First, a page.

Canada's Barrick Gold Corp offered to buy U.S. rival Newmont Mining Corp for nearly $18 billion in stock on Monday, in a hostile takeover that seeks to combine the world's two largest gold producers.
Newmont responded by saying it had already reviewed and rejected possible deals with Barrick and said its own $10 billion pending purchase of Goldcorp Inc made more business sense.
Barrick said its acquisition of Newmont would be contingent on the company scrapping the deal to buy Toronto-listed Goldcorp, adding its offer was a "significantly superior" option for Newmont shareholders.
"The combination of Barrick and Newmont will create what is clearly the world's best gold company, with the largest portfolio of Tier One gold assets," Barrick Chief Executive Officer Mark Bristow said in a statement.
"Most important, it will enable us to consider our Nevada assets as one complex," he added.
In Newmont's statement and a pair of media interviews, its Chief Executive Gary Goldberg pointed to a joint venture as a better way of extracting value from the two companies' mines in Nevada, the United States' largest producer of gold and silver.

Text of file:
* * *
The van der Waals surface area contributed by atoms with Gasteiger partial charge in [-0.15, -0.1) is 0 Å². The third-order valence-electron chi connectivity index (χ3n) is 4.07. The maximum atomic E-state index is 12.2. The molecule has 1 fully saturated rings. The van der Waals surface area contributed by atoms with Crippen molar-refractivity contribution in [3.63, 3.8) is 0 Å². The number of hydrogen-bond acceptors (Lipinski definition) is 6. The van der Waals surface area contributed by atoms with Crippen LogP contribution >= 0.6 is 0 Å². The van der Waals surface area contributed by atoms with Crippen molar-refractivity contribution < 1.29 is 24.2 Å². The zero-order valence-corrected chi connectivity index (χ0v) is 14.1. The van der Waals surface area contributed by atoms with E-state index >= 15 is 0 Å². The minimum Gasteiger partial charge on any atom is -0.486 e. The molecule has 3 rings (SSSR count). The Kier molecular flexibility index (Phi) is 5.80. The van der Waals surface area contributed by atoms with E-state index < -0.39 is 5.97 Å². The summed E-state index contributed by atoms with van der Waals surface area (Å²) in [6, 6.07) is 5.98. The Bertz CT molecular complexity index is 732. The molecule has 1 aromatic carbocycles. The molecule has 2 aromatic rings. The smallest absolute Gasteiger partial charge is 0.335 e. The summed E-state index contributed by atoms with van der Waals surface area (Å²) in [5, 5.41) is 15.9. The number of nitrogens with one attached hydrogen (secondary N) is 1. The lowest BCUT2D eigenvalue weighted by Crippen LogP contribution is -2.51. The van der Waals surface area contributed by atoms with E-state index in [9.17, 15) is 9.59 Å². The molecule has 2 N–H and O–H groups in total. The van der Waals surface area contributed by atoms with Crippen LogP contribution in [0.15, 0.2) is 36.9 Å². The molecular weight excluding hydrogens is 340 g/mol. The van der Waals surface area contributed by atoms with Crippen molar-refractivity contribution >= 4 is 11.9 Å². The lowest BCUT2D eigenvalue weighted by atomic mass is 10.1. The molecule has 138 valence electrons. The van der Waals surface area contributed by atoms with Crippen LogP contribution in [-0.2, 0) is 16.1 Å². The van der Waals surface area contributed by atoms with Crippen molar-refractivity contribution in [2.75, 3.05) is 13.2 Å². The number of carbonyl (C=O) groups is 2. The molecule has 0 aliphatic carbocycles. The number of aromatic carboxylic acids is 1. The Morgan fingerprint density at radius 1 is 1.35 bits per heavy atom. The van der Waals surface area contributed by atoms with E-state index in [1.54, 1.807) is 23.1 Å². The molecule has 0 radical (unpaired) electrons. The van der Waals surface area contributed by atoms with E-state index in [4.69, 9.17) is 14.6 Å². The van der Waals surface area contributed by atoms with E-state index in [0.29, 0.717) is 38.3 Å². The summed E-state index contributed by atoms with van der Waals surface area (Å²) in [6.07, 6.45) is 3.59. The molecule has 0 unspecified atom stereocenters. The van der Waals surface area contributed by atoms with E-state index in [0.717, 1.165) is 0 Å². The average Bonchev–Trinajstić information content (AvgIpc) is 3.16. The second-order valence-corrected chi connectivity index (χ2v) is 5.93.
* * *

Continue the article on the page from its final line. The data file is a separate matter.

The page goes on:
Newmont has 19 mines in the state, adjacent to Barrick's own operations and Reuters had reported in November that the miners were in talks to combine their operations in the state.
Still, Newmont's board of directors would "fully evaluate the Barrick proposal and respond in due course," the company said.
Deal-making in the gold sector, dormant for years as companies focused on cutting costs, took off last month when Barrick paid $6.1 billion to buy another rival Randgold Resources.
That set off a fresh wave of deals, including Newmont's offer for smaller miner Goldcorp, which would make the Colorado-based firm the world's top gold miner if it closes as planned next quarter.
The deals also come at a time when gold prices are rising - some 11 percent since October.
Shares in both Newmont and Barrick were largely unchanged in early trade.
Under Barrick's proposal, Newmont shareholders would receive 2.5694 common shares of Barrick for each Newmont share. That translates to a price of about $33 per Newmont share, valuing the company at $17.85 billion, according to Reuters calculations.
Newmont shareholders would hold about 44 percent of the outstanding shares of the combined company.
Barrick also said the new company would match Newmont's annual dividend of 56 cents per share which, based on the offer, will represent a pro-forma annual dividend of 22 cents per Barrick share.